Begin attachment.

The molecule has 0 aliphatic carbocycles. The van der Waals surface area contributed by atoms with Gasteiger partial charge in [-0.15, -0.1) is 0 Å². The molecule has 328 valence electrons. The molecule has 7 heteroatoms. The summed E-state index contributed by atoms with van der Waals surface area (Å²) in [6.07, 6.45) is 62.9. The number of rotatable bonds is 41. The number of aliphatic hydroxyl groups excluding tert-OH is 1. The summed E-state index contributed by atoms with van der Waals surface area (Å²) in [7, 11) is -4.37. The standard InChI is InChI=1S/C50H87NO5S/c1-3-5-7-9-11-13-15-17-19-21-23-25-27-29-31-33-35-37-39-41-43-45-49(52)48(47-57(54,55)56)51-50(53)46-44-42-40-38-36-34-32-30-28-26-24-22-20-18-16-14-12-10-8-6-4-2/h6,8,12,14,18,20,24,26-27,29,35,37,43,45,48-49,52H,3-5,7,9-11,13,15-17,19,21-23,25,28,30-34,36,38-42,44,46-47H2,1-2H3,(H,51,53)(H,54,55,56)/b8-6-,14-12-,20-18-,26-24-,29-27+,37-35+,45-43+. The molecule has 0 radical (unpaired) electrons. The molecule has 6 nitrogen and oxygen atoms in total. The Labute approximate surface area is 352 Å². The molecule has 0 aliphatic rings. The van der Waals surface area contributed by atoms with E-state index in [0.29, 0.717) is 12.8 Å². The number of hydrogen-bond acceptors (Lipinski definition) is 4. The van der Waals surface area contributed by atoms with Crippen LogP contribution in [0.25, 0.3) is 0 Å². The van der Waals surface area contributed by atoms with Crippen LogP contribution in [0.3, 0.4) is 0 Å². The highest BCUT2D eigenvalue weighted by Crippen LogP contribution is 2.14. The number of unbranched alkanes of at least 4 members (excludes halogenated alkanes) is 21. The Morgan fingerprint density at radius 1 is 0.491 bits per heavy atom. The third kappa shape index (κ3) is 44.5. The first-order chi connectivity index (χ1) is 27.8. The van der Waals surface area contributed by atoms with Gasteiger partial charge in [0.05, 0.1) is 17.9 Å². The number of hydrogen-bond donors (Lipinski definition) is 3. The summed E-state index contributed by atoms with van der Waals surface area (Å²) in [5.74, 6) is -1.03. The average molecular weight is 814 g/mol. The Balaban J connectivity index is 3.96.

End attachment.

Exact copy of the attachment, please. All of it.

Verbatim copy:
The molecule has 0 aliphatic carbocycles. The van der Waals surface area contributed by atoms with Gasteiger partial charge in [-0.15, -0.1) is 0 Å². The molecule has 328 valence electrons. The molecule has 7 heteroatoms. The summed E-state index contributed by atoms with van der Waals surface area (Å²) in [6.07, 6.45) is 62.9. The number of rotatable bonds is 41. The number of aliphatic hydroxyl groups excluding tert-OH is 1. The summed E-state index contributed by atoms with van der Waals surface area (Å²) in [7, 11) is -4.37. The standard InChI is InChI=1S/C50H87NO5S/c1-3-5-7-9-11-13-15-17-19-21-23-25-27-29-31-33-35-37-39-41-43-45-49(52)48(47-57(54,55)56)51-50(53)46-44-42-40-38-36-34-32-30-28-26-24-22-20-18-16-14-12-10-8-6-4-2/h6,8,12,14,18,20,24,26-27,29,35,37,43,45,48-49,52H,3-5,7,9-11,13,15-17,19,21-23,25,28,30-34,36,38-42,44,46-47H2,1-2H3,(H,51,53)(H,54,55,56)/b8-6-,14-12-,20-18-,26-24-,29-27+,37-35+,45-43+. The molecule has 0 radical (unpaired) electrons. The molecule has 6 nitrogen and oxygen atoms in total. The Labute approximate surface area is 352 Å². The molecule has 0 aliphatic rings. The van der Waals surface area contributed by atoms with E-state index in [0.29, 0.717) is 12.8 Å². The number of hydrogen-bond acceptors (Lipinski definition) is 4. The van der Waals surface area contributed by atoms with Crippen LogP contribution in [0.25, 0.3) is 0 Å². The van der Waals surface area contributed by atoms with Crippen LogP contribution in [0.3, 0.4) is 0 Å². The highest BCUT2D eigenvalue weighted by Crippen LogP contribution is 2.14. The number of unbranched alkanes of at least 4 members (excludes halogenated alkanes) is 21. The Morgan fingerprint density at radius 1 is 0.491 bits per heavy atom. The third kappa shape index (κ3) is 44.5. The first-order chi connectivity index (χ1) is 27.8. The van der Waals surface area contributed by atoms with Gasteiger partial charge in [0.05, 0.1) is 17.9 Å². The number of hydrogen-bond donors (Lipinski definition) is 3. The summed E-state index contributed by atoms with van der Waals surface area (Å²) in [5.74, 6) is -1.03. The average molecular weight is 814 g/mol. The Balaban J connectivity index is 3.96.